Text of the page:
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ORIGINAL ARTICLE
Year : 2021  |  Volume : 23  |  Issue : 1  |  Page : 71-74

Initial experiences in the use of portable chest radiography as a tool to guide clinical management of COVID-19 positive patients in resource limited settings


1 Resident, Department of Radiology, MGM Hospital and Medical College, Navi Mumbai, Maharashtra, India
2 Resident, Department of Emergency Medicine, MGM Hospital and Medical College, Navi Mumbai, Maharashtra, India
3 Professor and Head, Department of Radiology, MGM Hospital and Medical College, Navi Mumbai, Maharashtra, India
4 Assistant Professor, Department of Emergency Medicine, MGM Hospital and Medical College, Navi Mumbai, Maharashtra, India

Correspondence Address:
Dr. Ojaswi Bharat Khandediya
MGM Hospital and Medical College, Navi Mumbai, Maharashtra
India
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Source of Support: None, Conflict of Interest: None


DOI: 10.4103/jmms.jmms_130_20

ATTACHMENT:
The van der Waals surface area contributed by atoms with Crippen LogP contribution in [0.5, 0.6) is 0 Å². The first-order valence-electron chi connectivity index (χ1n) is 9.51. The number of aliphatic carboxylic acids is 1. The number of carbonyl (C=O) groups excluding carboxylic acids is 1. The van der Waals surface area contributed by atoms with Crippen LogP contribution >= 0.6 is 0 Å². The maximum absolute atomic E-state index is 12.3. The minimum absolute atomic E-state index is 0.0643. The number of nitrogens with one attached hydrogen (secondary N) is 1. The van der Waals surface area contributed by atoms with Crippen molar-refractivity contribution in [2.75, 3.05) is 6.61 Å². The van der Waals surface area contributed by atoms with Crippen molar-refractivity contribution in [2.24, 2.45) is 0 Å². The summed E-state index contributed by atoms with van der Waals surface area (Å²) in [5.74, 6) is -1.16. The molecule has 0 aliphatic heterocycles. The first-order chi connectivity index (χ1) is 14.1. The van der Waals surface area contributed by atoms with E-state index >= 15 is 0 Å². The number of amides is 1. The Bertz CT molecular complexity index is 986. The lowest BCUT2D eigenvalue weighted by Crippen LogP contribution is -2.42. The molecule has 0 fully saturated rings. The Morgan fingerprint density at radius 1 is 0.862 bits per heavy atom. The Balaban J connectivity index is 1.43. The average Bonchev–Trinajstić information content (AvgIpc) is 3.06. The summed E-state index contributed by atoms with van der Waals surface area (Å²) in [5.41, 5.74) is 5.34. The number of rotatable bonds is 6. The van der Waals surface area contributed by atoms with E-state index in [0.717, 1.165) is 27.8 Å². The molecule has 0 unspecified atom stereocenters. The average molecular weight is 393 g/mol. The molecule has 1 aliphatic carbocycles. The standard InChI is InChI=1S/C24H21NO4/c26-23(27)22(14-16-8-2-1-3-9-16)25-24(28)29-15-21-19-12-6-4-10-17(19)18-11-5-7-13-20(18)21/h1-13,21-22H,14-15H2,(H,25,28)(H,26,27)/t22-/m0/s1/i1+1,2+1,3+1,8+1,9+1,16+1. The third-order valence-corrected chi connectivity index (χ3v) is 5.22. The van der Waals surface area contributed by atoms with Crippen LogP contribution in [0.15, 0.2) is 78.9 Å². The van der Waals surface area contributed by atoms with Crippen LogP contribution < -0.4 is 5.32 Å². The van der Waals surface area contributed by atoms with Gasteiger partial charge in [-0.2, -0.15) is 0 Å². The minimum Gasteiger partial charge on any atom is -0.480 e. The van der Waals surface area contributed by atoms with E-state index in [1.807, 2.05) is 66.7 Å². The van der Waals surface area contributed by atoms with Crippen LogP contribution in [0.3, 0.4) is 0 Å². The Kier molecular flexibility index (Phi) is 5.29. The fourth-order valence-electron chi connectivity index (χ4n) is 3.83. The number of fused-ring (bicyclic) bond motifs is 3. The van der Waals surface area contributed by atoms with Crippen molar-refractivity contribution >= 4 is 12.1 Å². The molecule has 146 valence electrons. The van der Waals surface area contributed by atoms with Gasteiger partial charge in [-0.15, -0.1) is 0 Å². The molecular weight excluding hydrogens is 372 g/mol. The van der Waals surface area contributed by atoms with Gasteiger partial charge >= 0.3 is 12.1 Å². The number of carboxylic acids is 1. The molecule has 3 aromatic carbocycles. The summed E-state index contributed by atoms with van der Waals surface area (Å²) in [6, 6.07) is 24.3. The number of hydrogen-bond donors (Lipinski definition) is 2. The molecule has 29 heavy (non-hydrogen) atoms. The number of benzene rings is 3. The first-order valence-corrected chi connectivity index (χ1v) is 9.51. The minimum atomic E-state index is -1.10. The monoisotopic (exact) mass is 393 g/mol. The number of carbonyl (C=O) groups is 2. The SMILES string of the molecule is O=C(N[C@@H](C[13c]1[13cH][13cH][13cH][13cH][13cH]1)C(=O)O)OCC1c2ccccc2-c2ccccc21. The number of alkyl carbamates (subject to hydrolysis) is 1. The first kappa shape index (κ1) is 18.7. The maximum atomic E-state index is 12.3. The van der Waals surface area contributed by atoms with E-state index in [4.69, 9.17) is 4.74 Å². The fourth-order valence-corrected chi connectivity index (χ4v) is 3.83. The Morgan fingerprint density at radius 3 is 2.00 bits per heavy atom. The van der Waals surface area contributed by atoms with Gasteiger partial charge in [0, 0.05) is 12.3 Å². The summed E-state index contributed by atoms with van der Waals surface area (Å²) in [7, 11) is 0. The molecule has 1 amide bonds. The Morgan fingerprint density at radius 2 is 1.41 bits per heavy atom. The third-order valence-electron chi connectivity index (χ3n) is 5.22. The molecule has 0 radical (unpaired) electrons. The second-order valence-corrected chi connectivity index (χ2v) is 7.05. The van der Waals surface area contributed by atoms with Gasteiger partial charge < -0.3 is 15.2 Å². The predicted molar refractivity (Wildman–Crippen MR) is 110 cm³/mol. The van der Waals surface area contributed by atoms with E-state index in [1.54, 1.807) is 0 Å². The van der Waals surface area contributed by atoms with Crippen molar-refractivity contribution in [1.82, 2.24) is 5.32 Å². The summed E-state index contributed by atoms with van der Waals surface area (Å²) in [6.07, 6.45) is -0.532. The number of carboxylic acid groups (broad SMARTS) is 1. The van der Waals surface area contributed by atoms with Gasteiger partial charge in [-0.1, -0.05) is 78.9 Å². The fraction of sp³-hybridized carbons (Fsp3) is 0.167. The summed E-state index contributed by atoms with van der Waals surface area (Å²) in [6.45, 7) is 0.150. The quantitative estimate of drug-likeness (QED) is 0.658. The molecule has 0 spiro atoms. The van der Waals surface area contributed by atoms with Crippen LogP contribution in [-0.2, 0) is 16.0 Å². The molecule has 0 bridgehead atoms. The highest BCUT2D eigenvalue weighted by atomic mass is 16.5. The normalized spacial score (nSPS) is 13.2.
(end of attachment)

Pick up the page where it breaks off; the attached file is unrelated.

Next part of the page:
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Introduction: Radiological diagnosis of COVID-19 has shifted from the use of routine chest X-rays (CXRs) early on during the pandemic to high-resolution computed tomography (HRCT) of the chest to accurately describe the pattern of COVID involvement of the lungs. The morphological patterns seen at HRCT are increasingly being tapped into by a clinician in the management of this uncharted territory, for example, HRCT lung findings are categorized into three distinct phenotypes by an intensivist for guiding advanced ventilatory management of COVID patients. However, in resource-limited settings, HRCT places a heavy burden on the radiology departments and poses an enormous challenge to infection control in the CT suite. Our study aims to describe CXR patterns of COVID-19 acquired by portable radiography units and correlate them to symptom onset and progression in an attempt to enroll it as a reliable tool to assist clinical management including intensive unit care and ventilatory support. Methodology: Our study was a retrospective observational study of portable CXR findings in all patients diagnosed as COVID-19 positive by reverse transcription-polymerase chain reaction at a tertiary medical center from April to May 2020. Results: A total of fifty patients were included in the study, and the presence or absence of CXR findings in the presence or absence of clinical symptoms was analyzed. Our study showed that 24 (48%) patients had baseline features of lung involvement on CXR. Patients who presented with fever or breathlessness were found to be highly likely to show changes on the CXR. The most commonly noted changes were ground-glass opacities in 31 (63%) of patients with a bilateral, peripheral pattern of involvement seen in the lower zones of the lungs. Conclusion: While the higher sensitivity of the HRCT is of great clinical value, the portable CXR offers a feasible alternative to screen, follow clinical progress, and assist management of COVID-19 patients and should be considered as a means to reduce radiological service demands and reduce the risk of cross-infection.


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